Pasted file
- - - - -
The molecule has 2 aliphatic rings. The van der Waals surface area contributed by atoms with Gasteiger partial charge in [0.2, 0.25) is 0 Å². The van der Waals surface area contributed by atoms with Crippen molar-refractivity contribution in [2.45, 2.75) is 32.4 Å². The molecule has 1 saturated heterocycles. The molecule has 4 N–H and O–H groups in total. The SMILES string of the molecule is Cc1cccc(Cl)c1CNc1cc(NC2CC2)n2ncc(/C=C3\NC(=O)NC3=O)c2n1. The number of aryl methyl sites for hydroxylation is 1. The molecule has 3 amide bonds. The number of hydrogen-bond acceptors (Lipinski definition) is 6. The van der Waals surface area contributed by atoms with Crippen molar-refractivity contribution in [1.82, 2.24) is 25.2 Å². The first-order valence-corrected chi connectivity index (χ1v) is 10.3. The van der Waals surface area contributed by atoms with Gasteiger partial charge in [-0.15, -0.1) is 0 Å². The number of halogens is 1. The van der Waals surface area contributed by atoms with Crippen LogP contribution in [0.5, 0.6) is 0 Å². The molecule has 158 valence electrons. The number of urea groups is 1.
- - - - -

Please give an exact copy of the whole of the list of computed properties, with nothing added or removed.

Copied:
The molecule has 2 aliphatic rings. The van der Waals surface area contributed by atoms with Gasteiger partial charge in [0.2, 0.25) is 0 Å². The van der Waals surface area contributed by atoms with Crippen molar-refractivity contribution in [2.45, 2.75) is 32.4 Å². The molecule has 1 saturated heterocycles. The molecule has 4 N–H and O–H groups in total. The SMILES string of the molecule is Cc1cccc(Cl)c1CNc1cc(NC2CC2)n2ncc(/C=C3\NC(=O)NC3=O)c2n1. The number of aryl methyl sites for hydroxylation is 1. The molecule has 3 amide bonds. The number of hydrogen-bond acceptors (Lipinski definition) is 6. The van der Waals surface area contributed by atoms with Crippen molar-refractivity contribution in [1.82, 2.24) is 25.2 Å². The first-order valence-corrected chi connectivity index (χ1v) is 10.3. The van der Waals surface area contributed by atoms with Gasteiger partial charge in [-0.15, -0.1) is 0 Å². The number of halogens is 1. The van der Waals surface area contributed by atoms with Crippen LogP contribution in [0.5, 0.6) is 0 Å². The molecule has 158 valence electrons. The number of urea groups is 1.